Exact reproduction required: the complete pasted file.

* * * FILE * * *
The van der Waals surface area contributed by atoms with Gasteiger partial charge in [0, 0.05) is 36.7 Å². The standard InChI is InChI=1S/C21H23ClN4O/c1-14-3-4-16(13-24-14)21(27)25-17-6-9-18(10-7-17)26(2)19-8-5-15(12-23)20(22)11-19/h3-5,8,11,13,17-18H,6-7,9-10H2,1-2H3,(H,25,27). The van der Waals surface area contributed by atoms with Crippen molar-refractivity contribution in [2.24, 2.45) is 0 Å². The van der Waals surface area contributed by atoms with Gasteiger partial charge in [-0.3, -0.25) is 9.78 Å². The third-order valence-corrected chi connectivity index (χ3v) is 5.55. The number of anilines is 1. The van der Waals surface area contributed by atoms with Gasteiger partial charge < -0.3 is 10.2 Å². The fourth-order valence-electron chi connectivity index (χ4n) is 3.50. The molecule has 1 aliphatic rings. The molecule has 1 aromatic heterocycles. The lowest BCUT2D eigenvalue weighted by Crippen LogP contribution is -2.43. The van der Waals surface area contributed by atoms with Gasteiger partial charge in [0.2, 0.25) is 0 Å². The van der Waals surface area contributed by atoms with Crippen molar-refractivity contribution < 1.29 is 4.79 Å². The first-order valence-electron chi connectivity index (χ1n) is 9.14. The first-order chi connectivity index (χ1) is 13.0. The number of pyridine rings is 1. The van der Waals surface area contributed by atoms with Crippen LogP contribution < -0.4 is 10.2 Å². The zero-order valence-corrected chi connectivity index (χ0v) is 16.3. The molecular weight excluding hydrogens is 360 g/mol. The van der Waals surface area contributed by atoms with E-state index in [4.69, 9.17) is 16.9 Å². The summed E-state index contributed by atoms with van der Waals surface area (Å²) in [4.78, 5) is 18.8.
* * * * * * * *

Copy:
The van der Waals surface area contributed by atoms with Gasteiger partial charge in [0, 0.05) is 36.7 Å². The standard InChI is InChI=1S/C21H23ClN4O/c1-14-3-4-16(13-24-14)21(27)25-17-6-9-18(10-7-17)26(2)19-8-5-15(12-23)20(22)11-19/h3-5,8,11,13,17-18H,6-7,9-10H2,1-2H3,(H,25,27). The van der Waals surface area contributed by atoms with Crippen molar-refractivity contribution in [2.24, 2.45) is 0 Å². The van der Waals surface area contributed by atoms with Gasteiger partial charge in [-0.3, -0.25) is 9.78 Å². The third-order valence-corrected chi connectivity index (χ3v) is 5.55. The number of anilines is 1. The van der Waals surface area contributed by atoms with Gasteiger partial charge < -0.3 is 10.2 Å². The fourth-order valence-electron chi connectivity index (χ4n) is 3.50. The molecule has 1 aliphatic rings. The molecule has 1 aromatic heterocycles. The lowest BCUT2D eigenvalue weighted by Crippen LogP contribution is -2.43. The van der Waals surface area contributed by atoms with Gasteiger partial charge in [0.2, 0.25) is 0 Å². The van der Waals surface area contributed by atoms with Crippen molar-refractivity contribution < 1.29 is 4.79 Å². The first-order valence-electron chi connectivity index (χ1n) is 9.14. The first-order chi connectivity index (χ1) is 13.0. The number of pyridine rings is 1. The van der Waals surface area contributed by atoms with Crippen LogP contribution < -0.4 is 10.2 Å². The zero-order valence-corrected chi connectivity index (χ0v) is 16.3. The molecular weight excluding hydrogens is 360 g/mol. The van der Waals surface area contributed by atoms with E-state index in [4.69, 9.17) is 16.9 Å². The summed E-state index contributed by atoms with van der Waals surface area (Å²) in [4.78, 5) is 18.8.